0640 GMT September 26, 2021
In last year’s French Open final Nadal laid waste to Novak Djokovic in three brutal sets, but the world No. 1 had no intention of allowing history to repeat itself, theguardian.com reported.
After losing the first five games, Djokovic stood up to the challenge in full, and the outcome was one of the greatest wins he has achieved in a career already bursting with greatness.
“Definitely the best match that I was part of ever in Roland Garros for me, and top three matches that I ever played in my entire career, considering the quality of tennis, playing my biggest rival on the court where he has had so much success and has been the dominant force in the last 15-plus years, and the atmosphere which was completely electric,” said Djokovic. “For both players, a lot of support. Just amazing.”
He did what so few have done to Nadal on Court Philippe Chatrier, matching his level, equalling his desire and then making him doubt across a remarkable four hours and 11 minutes as he won 3-6, 6-3, 7-6 (5), 6-2 to reach his sixth French Open final.
With his momentous victory, Djokovic inflicted only a third career loss at Roland Garros on Nadal in 108 matches and he will compete for his second French Open title in addition to a 19th grand slam title, which would pull him to within one of Nadal’s and Roger Federer’s joint men’s record.
On Sunday, he meets Stefanos Tsitsipas, who squandered a two-set lead against Alexander Zverev before demonstrating the full scale of his mental fortitude by recovering from 0-40 down at the start of the fifth set to reach his first grand slam final with a 6-3, 6-3, 4-6, 4-6, 6-3 win.
Nadal had arrived on court in combative mood. He spent the first five games of the match simply obliterating his forehand, striking it with an untouchable combination of pace, spin and depth, while his defence was impenetrable. Frustrated and outplayed, for a second straight year Djokovic trailed 0-5.
But this time stood up to the challenge. He finally began to catch hold of Nadal’s serve and he dragged it back to 3-5. Although Nadal did enough to serve out the set, momentum had shifted.
Throughout the second set, Djokovic wrestled his way to the baseline and he dictated an increasing number of points. His backhand was sublime and he pinned Nadal in his backhand corner while constantly lacing the opposite baseline with his depth. By the seventh game of the second set, the intensity broke through the roof but Djokovic held serve in a tremendous 10-minute game for 5-2, and he eventually took the second set.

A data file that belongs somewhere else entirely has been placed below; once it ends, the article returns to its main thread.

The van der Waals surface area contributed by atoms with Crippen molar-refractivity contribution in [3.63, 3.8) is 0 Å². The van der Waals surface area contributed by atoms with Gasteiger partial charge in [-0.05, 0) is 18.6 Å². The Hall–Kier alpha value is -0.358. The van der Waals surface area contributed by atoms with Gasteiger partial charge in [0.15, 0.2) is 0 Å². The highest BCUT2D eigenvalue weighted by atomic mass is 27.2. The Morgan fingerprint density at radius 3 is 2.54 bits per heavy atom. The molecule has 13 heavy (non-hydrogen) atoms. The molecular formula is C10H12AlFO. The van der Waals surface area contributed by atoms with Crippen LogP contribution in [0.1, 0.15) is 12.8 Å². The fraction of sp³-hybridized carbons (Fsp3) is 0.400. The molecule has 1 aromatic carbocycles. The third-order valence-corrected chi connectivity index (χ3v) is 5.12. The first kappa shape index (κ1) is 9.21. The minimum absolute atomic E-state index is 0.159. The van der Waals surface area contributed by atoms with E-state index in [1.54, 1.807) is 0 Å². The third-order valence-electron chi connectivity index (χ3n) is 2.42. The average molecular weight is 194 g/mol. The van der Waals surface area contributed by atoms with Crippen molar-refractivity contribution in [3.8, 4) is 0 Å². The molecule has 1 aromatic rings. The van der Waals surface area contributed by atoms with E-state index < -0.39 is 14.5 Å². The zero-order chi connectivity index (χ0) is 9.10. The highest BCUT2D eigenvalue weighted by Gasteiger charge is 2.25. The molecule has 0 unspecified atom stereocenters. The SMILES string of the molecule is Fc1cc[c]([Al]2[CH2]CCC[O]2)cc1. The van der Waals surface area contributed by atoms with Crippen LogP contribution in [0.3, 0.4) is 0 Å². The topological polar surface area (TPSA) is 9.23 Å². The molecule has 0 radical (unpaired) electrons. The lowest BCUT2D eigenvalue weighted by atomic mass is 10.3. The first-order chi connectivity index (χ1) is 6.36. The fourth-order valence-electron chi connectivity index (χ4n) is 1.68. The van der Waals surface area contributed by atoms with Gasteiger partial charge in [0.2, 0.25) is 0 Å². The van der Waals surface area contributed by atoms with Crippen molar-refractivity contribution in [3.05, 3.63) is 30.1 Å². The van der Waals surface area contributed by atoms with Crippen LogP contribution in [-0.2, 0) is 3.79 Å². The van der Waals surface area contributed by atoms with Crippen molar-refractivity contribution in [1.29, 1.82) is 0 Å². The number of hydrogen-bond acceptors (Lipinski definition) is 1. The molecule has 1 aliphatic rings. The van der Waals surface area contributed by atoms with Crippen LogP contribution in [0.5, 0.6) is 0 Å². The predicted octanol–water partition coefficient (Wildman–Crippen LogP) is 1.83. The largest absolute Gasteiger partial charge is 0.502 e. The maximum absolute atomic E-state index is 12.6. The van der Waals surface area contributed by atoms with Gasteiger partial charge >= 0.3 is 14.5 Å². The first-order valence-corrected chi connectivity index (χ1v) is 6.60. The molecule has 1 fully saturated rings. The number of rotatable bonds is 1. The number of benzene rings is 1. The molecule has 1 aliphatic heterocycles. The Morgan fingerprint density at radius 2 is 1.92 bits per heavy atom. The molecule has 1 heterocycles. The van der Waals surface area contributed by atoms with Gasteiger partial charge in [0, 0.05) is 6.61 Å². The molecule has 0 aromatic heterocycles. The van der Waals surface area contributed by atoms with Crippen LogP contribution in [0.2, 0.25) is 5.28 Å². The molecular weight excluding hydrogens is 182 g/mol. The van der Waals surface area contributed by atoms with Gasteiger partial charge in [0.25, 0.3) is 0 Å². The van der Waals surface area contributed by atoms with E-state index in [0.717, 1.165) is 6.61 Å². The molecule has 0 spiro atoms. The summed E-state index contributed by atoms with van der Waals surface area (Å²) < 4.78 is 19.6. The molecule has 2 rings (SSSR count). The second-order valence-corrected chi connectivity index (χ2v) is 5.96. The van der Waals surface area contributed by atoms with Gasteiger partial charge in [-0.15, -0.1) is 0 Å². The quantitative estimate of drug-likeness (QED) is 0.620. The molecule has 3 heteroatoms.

As the third set began, Djokovic remained on top of the baseline, dictating so much of the proceedings. He dragged Nadal off the court with wicked angles and suffocated the Spaniard with his return of serve, generating eight break points in the set across four different games.
But each time Djokovic broke away, Nadal pulled back. From 3-5 down, Nadal returned to lead 6-5, saving numerous break points with roaring forehands and wrestling control of the baseline back in his favour.
By the time they had reached a tiebreak, Nadal seemed as if he may have the upper hand. Instead, Djokovic rose to the moment by playing a delirious tiebreak. At 5-4 in the tiebreak, Djokovic served an ace down the T and a desperate attempt at a drop shot by Nadal sealed his fate in the set.
If there is any true measure of this rivalry, it is perhaps reflected in the decisions made outside the court: As Djokovic went to the bathroom after the 93-minute tiebreak set and the clock ticked towards the 11:00 p.m. curfew, according to Marion Bartoli on ITV French Prime Minister Jean Castex was watching at home. He called in and issued Roland Garros an exemption, allowing the fans at the venue to watch history unfold until the end.
Nadal opened the fourth set by leading 2-0, but Djokovic refused any resurgence. Although Nadal fought until the end, Djokovic pulled him back and ensured that the ending was emphatic. He moved on to the final having won six consecutive games in the fourth set, emphatically toppling the king.